- How does Apple Pay work? 11 Months Ago
- Multimillion-dollar ‘Farming Simulator’ franchise enters world of esports Wednesday 7:38 PM
- Sandra Bullock, Chris McKay are making Netflix comic film ‘Reborn’ Wednesday 7:22 PM
- Instagram revokes Venezuelan President Nicolás Maduro’s verified status Wednesday 5:23 PM
- Transgender people suffer when debates over their rights are framed as ‘distractions’ Wednesday 4:57 PM
- Hulu with Live TV just hiked its prices Wednesday 4:05 PM
- Hacker infiltrates Nest cameras to gain PewDiePie subscribers Wednesday 2:37 PM
- YouTube time traveler claims MLK’s granddaughter will be the last U.S. president Wednesday 2:30 PM
- Media coverage of Alexandria Ocasio-Cortez’s Twitch cameo erases Chelsea Manning Wednesday 1:39 PM
- New Alexa skill lets you sing with Queen’s Freddie Mercury Wednesday 1:13 PM
- Netflix is the first streaming platform to join MPAA Wednesday 12:59 PM
- Can you spot an email from a hacker? Wednesday 12:46 PM
- Gina Rodriguez cries over being called anti-Black, gets dragged for ‘fake tears’ Wednesday 12:21 PM
- Boots Riley explains why he got snubbed by the Oscars Wednesday 12:20 PM
- Review: ‘Buffy’ returns with a modern comic book reboot Wednesday 11:47 AM
What are thoooooooose?!
Black Panther, Marvel’s latest blockbuster, has been widely praised for its casting, fashion, soundtrack, and oh my god the designs of those Wakandan ships, but it also excelled on another important level: memes. It was particularly cool to see “What are those?“—a hugely popular catchphrase born from Black internet culture—pop up as a gag in the movie.
“What are those?” is a sarcastic, hilarious way of mocking someone’s shoes. The words themselves say that you really want to know what kind of cool kicks they’re wearing, but the tone says “ahahah, look at that garbage footwear.”
The phrase originated in 2015 on Instagram and went viral on Vine, the late, great video platform whose comedy scene was dominated by funny black creators. The original video, by Brandon Moore, showed a conversation with a police officer at the scene of an arrest. Moore told the officer, “I got one question for you,” then panned the camera down to the officer’s bland, standard-issue shoes.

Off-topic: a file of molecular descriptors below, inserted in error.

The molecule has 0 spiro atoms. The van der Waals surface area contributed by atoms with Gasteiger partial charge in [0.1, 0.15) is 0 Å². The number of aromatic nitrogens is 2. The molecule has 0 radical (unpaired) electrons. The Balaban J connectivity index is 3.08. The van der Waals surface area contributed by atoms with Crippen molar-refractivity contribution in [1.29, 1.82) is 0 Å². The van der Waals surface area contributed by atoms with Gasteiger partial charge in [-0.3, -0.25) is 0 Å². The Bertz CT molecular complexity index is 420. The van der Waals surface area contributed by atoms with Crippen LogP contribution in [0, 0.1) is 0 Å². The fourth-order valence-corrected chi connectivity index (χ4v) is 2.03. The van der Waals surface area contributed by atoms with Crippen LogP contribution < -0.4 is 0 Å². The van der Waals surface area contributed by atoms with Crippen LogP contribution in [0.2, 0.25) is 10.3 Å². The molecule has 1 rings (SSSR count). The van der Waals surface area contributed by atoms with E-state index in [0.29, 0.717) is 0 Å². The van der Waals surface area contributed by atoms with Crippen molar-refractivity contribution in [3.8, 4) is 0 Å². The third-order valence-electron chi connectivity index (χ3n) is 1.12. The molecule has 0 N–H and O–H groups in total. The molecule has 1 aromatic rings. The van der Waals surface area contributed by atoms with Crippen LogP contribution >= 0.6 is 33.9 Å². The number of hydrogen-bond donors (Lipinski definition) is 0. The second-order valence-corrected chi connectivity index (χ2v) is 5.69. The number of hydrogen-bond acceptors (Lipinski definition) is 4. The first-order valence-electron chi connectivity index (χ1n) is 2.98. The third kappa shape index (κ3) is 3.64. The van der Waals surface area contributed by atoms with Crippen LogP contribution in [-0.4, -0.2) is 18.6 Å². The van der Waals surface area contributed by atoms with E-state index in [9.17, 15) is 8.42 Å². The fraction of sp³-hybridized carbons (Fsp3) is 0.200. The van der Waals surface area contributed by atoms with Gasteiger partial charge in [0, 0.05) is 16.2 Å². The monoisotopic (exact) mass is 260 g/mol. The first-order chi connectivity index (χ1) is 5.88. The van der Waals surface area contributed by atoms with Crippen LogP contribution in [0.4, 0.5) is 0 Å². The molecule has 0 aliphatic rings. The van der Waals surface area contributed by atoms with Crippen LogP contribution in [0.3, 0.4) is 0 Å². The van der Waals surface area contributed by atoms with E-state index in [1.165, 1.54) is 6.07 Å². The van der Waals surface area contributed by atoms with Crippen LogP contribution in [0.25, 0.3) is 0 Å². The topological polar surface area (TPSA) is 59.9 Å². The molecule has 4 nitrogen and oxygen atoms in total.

“WHAT ARE THOOOOOOOSE?! WHAT. ARE. THOSE?” he shouted, making history.
Nearly three years later, the phrase would appear in Black Panther. T’Challa the Black Panther, a superhero and the king of a powerful nation, gets a big “WHAT ARE THOSE?!” from his smart-aleck younger sister, Shuri. Zoom in on Black Panther’s ugly sandals. Cue audience laughter. Shuri 1, T’Challa 0.
“What are those?” is now officially so big that it made waves in Wakanda, a country that intentionally isolates itself and its advanced technology from the world.
Marvel could have added any meme to Black Panther for an extra laugh. Spider-Man: Homecoming put the “this is fine” dog on Peter Parker’s laptop, for example. Instead, Black Panther’s creators chose to carry on the legacy of “What are those?”—a meme from and for Black internet spaces, a meme that originally mocked the police as they arrested a Black woman, a meme that white teens also loved (even if they could never quite pull it off).
You’d be hard-pressed to find a more fitting bit of internet culture to add to a movie that, as Washington Post put it, “fully embraces its blackness.”
Jay Hathaway is a former senior writer who specialized in internet memes and weird online culture. He previously served as the Daily Dot’s news editor, was a staff writer at Gawker, and edited the classic websites Urlesque and Download Squad. His work has also appeared on nymag.com, suicidegirls.com, and the Morning News.